Cape Town - Springbok
Sevens stalwart PHILIP SNYMAN shares
his dream of playing at the Olympics, his views on South Africa’s Super Rugby
sides and spills the beans on some of his teammates…
Sport24 asked: Ahead of Hong Kong and
Singapore, what have been the points of focus?
Philip Snyman: We have been working
tirelessly on improving our discipline because over the last couple of tournaments
it has cost us dearly. We have had some hard and honest conversations as a
collective in the team room about our ill-discipline at times in the heat of
the moment. It’s not just about conceding penalties and yellow cards. For example,
in the Vancouver final against New Zealand, I must admit we didn’t completely
stick to the game plan that was given to us by coach Neil Powell. If the coach
hands us a game plan, all the players must buy into that. Unfortunately, we
didn’t do exactly what was expected of us and the result showed that in the
end. However, we are determined to correct the mistakes we have made. As far as
our preparation is concerned, it’s always a fine balancing act in terms of what
you need to improve in your game and what you want to keep on the same level.
Sport24 asked: What are your
expectations for the Hong Kong leg and the title run-in?
Philip Snyman: Hong Kong is historically
a difficult tournament for us and you can never take any game for granted. But
it doesn’t matter who we’re playing, if we stick to our standards and do what
works for us, then I feel the results will look after themselves. On the first
day of the Hong Kong leg (this Friday on SuperSport) we need to lay a strong
foundation for the rest of the tournament and build from that base. If we play
in or win the final it will put us in a good position to take the lead on the
overall standings. At present, its neck-a-neck between ourselves, Fiji and New
Zealand in the race for first place. Four tournaments remain, and some team
will soon break away from the rest. Hopefully that team will be us.
Sport24 asked: What have been the
cornerstones of the side’s success in recent times?
Philip Snyman: We pride ourselves on
defence – and with a strong defence you can control the outcome of the game. We
have a silly saying: “If the opposition can’t score a try against you, at least
you’ll draw the game.” While defence is one of our key principles, we are fortunate
in that we have some brilliant attacking players within our team. We must
continue with the normal flair that we play with, be aggressive come ruck time
and smart on defence. In terms of team culture, l can honestly say that I’ve
never been part of any other team or system that is as special as the current Blitzbok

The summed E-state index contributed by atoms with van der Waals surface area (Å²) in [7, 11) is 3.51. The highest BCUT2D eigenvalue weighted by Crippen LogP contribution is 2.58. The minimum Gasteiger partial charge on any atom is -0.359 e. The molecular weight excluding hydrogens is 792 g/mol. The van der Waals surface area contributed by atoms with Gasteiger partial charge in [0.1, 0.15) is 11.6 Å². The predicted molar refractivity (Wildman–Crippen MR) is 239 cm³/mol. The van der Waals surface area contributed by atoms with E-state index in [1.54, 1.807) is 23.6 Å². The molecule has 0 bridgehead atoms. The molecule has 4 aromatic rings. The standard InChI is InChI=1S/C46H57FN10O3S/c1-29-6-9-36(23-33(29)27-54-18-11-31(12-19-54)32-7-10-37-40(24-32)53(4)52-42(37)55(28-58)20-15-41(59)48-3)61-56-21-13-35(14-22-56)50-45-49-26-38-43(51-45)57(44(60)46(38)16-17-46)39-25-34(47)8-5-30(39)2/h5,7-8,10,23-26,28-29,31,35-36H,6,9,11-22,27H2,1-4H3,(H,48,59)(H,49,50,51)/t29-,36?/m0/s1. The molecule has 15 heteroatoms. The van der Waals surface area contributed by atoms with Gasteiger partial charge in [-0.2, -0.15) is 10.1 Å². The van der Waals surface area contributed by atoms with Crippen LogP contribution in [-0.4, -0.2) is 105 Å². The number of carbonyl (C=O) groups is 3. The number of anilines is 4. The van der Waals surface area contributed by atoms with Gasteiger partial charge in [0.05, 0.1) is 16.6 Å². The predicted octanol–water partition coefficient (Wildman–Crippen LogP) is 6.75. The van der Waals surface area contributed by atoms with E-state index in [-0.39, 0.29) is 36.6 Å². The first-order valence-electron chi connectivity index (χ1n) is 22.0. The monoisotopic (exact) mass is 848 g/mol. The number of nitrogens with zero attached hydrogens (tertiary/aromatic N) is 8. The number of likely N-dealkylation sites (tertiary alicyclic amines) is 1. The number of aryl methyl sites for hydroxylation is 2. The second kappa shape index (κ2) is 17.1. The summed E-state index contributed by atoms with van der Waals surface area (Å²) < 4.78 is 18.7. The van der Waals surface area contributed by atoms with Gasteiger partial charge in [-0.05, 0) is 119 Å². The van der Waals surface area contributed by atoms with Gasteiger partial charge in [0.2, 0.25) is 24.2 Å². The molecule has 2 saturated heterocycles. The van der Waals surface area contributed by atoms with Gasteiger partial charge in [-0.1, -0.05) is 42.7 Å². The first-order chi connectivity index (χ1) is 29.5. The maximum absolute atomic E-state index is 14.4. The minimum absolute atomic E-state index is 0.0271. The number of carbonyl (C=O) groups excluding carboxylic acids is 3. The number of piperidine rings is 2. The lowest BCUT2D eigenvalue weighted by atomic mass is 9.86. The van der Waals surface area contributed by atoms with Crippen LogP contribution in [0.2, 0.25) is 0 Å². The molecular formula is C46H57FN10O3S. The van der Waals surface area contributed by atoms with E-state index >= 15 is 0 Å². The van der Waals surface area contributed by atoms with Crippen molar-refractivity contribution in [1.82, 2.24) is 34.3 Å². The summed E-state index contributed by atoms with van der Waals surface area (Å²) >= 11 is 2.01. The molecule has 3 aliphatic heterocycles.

set-up. I believe it comes down to the quality of the people within the squad
and the sacrifices that we make for one another.
Sport24 asked: After six rounds of
Super Rugby, your impressions from an SA perspective?
Philip Snyman: Three South Africa teams
have stood out for me – the Lions, Stormers and Sharks. The Lions have a well-balanced
squad and have been playing really good rugby for a number of seasons now. They
have kept the core of their squad together for a couple of years. Meanwhile, the
Stormers have a brilliant defensive system and with players like Cheslin Kolbe
and Juan de Jongh in their ranks they are capable of devastating any defence.
On any given day, if the Stormers have enough ball in hand, they’ll make it difficult
for the opposition. If we analyse the Bulls and Cheetahs, it’s clear that both
teams are still in a building phase and are trying to play a new brand of
rugby. It’s difficult to compete every weekend against world-class teams. While
my former team, the Cheetahs, have only managed to win one game so far this
season, there are some exciting youngsters coming through and putting up their
hands. Francois Venter is playing some of the best rugby of his career and if
he continues with this form, I believe he’ll see the green and gold jersey in
the near future. He is a fantastic talent and it proves the future of South
African rugby is bright.
Sport24 asked: Have the players
embraced the competition for places in an Olympic year?
Philip Snyman: Yes. It has been good to get in quality 15-man players. We have had the
likes of Bryan Habana, Juan de Jongh, Francois Hougaard and, most recently,
Ryan Kankowski join the mix. I have found that the men originally from the
15-man code bring something new to the system and, as a player, you are never
too old to learn from their experiences. It’s also about building a bigger core
of players towards the Olympics. The main goal for the season is certainly the
Olympic Games, but we have to stay focused on our short to medium term goals because
there is the World Series in front of us and the title is still up for grabs. But
when the Rio Olympics arrives in August, we will be sound in the knowledge that
we have plenty of depth and quality players to fulfil the objective. It’s
already special just being part of the bigger pre-Olympics group and, for me, competing
at the Olympics would prove the pinnacle of my career. And winning a medal for
my country would be a dream come true.
Sport24 asked: Give us the inside
scoop on your team-mates away from the four lines…
Philip Snyman: We have quite a few
characters in the side. Chris Dry is definitely the best rapper, and my vote
for the best singer goes to Kyle Brown when he sings an Afrikaans song. Believe
it or not, he has one or two Afrikaans songs up his sleeve. Seabelo Senatla and
Branco du Preez definitely have the most rhythm and are by far the best dancers
in the team. Justin Geduld and Rosco Speckman think they can dance, but if they
stand next to Seabelo and Branco they just look silly. Meanwhile, myself, Kyle
and Kwagga Smith are big coffee lovers and Justin has put his dancing shoes
away and has now joined us coffee snobs.